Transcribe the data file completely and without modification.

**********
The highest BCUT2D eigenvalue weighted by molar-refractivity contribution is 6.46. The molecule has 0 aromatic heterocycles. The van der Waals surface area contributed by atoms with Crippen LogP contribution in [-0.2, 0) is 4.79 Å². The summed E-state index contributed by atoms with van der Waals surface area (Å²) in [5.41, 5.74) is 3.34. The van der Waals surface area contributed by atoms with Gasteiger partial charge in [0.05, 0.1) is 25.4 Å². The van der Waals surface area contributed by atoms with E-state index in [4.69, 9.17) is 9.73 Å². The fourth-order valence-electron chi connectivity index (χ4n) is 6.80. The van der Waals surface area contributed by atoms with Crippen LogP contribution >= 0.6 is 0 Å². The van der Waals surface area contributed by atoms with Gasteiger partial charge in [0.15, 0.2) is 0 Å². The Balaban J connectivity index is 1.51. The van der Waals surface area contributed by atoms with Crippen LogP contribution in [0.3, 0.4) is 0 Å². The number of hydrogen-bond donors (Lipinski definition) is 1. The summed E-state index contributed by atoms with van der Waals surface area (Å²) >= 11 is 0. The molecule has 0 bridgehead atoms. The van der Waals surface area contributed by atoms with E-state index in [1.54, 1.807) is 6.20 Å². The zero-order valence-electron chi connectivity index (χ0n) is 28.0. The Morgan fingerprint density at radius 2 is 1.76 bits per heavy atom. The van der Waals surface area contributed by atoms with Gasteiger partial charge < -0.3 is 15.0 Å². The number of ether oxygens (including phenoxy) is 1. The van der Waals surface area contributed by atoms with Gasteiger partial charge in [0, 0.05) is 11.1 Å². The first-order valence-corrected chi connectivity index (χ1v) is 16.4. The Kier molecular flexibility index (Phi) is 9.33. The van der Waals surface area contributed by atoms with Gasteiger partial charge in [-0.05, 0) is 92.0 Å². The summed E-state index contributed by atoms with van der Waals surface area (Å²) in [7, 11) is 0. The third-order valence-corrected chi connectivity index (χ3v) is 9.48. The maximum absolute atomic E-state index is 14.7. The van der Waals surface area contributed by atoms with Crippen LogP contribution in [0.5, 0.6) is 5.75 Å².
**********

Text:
The highest BCUT2D eigenvalue weighted by molar-refractivity contribution is 6.46. The molecule has 0 aromatic heterocycles. The van der Waals surface area contributed by atoms with Crippen LogP contribution in [-0.2, 0) is 4.79 Å². The summed E-state index contributed by atoms with van der Waals surface area (Å²) in [5.41, 5.74) is 3.34. The van der Waals surface area contributed by atoms with Gasteiger partial charge in [0.05, 0.1) is 25.4 Å². The van der Waals surface area contributed by atoms with E-state index in [4.69, 9.17) is 9.73 Å². The fourth-order valence-electron chi connectivity index (χ4n) is 6.80. The van der Waals surface area contributed by atoms with Crippen LogP contribution >= 0.6 is 0 Å². The van der Waals surface area contributed by atoms with Gasteiger partial charge in [0.15, 0.2) is 0 Å². The Balaban J connectivity index is 1.51. The van der Waals surface area contributed by atoms with Crippen LogP contribution in [0.3, 0.4) is 0 Å². The number of hydrogen-bond donors (Lipinski definition) is 1. The summed E-state index contributed by atoms with van der Waals surface area (Å²) >= 11 is 0. The molecule has 0 bridgehead atoms. The van der Waals surface area contributed by atoms with E-state index in [1.54, 1.807) is 6.20 Å². The zero-order valence-electron chi connectivity index (χ0n) is 28.0. The Morgan fingerprint density at radius 2 is 1.76 bits per heavy atom. The van der Waals surface area contributed by atoms with Gasteiger partial charge < -0.3 is 15.0 Å². The number of ether oxygens (including phenoxy) is 1. The van der Waals surface area contributed by atoms with Gasteiger partial charge in [0, 0.05) is 11.1 Å². The first-order valence-corrected chi connectivity index (χ1v) is 16.4. The Kier molecular flexibility index (Phi) is 9.33. The van der Waals surface area contributed by atoms with Gasteiger partial charge in [-0.05, 0) is 92.0 Å². The summed E-state index contributed by atoms with van der Waals surface area (Å²) in [7, 11) is 0. The third-order valence-corrected chi connectivity index (χ3v) is 9.48. The maximum absolute atomic E-state index is 14.7. The van der Waals surface area contributed by atoms with Crippen LogP contribution in [0.5, 0.6) is 5.75 Å².